Thursday, May 23, 2024

The Fairytale Worlds of Ruth Manning-Sanders and Robin Jacques

You’d think that Roald Dahl was the only author of children’s books for those living through the latter half of the 20th century, but the collections of curated folk tales by Ruth Manning-Sanders and illustrated by Robin Jacques were every bit as vital for those in the know. Though a noted poet and novelist in her own right, her collections of folk stories and fairytales from around the world were as focused on where they came from as the characters in them, making the world seem stuffed with possibilities and rife with terrible creatures.

Born in 1886 in Swansea, Wales, though relocating at a very early age to Cheshire, England, Ruth Manning was obsessed with the written word even as a child, writing plays with her two elder sisters. Her unitarian upbringing may well have ultimately been the biggest influence on her writing style – clear, moral dilemmas with obvious forks in the road leading to happy ever-afters or doom (they always took the first route). She was awarded a scholarship to Manchester University and graduated from English literature and Shakespearian studies, later moving to Devon where she met and married the artist, George Sanders – they both took each other’s names.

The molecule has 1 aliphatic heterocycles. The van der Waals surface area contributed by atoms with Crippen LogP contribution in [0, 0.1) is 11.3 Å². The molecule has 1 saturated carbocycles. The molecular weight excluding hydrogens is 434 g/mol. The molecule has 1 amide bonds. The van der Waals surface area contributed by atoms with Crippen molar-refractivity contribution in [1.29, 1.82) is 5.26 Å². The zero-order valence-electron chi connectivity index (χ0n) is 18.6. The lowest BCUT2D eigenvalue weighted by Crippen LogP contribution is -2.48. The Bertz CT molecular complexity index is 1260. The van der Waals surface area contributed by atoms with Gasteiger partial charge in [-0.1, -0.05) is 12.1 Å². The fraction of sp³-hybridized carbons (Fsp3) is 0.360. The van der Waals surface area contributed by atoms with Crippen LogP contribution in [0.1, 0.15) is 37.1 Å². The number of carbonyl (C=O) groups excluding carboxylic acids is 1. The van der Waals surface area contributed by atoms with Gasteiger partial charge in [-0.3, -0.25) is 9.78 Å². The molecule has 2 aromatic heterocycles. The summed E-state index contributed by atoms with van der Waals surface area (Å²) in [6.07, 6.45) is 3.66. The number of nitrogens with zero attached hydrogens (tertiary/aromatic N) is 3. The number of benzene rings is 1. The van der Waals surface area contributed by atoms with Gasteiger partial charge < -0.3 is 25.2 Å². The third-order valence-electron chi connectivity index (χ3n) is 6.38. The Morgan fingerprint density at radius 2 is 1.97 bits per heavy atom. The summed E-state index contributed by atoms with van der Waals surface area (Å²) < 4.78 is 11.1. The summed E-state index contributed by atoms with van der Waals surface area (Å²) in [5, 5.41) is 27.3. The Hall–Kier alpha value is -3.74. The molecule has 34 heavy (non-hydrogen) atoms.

You might think that this is Edwardian froth at its most gruesome but the life the pair led was far from normal. Though ultimately being based in Land’s End, Cornwall, they roamed the land in a horse-drawn caravan, as George, a writer and painter, opted to join the circus. Circus Rosaire travelled the country with Ruth occasionally riding elephants but seemingly more than anything, just soaking up the experience to inspire their own work. George’s art – sketches and oil paintings of still life studies and romantic countryside scenes – was pleasant enough. His writing was also in the minor leagues but of more interest – his three novels and several plays, published between 1929 and 1932, show a far less gentle side to his imagination. Of particular note are ‘Drum and Monkey’ and ‘The Third Day’, not just for their contents but also their stunning cover art. George died in 1953 aged 72, in a bizarre incident which resulted in him being catapulted from his electric wheelchair.

Ruth’s life was less dramatic. She wrote throughout the period she and George were married, her poetry in particular finding an audience, not least with Virginia Woolf who released two of her collections. The relationship didn’t end on the highest of notes, with Woolf rejecting a long-form poem with the comment, “a long poem by a short fat poetess” (it later won the Blindman Poetry Prize in 1926). Her prose, though rarely struggling to find a publisher, now looks particularly dated, focusing on fairly threat-light adventures of largely female characters in rural surroundings which were doubtless influenced by her nomadic existence pre-War.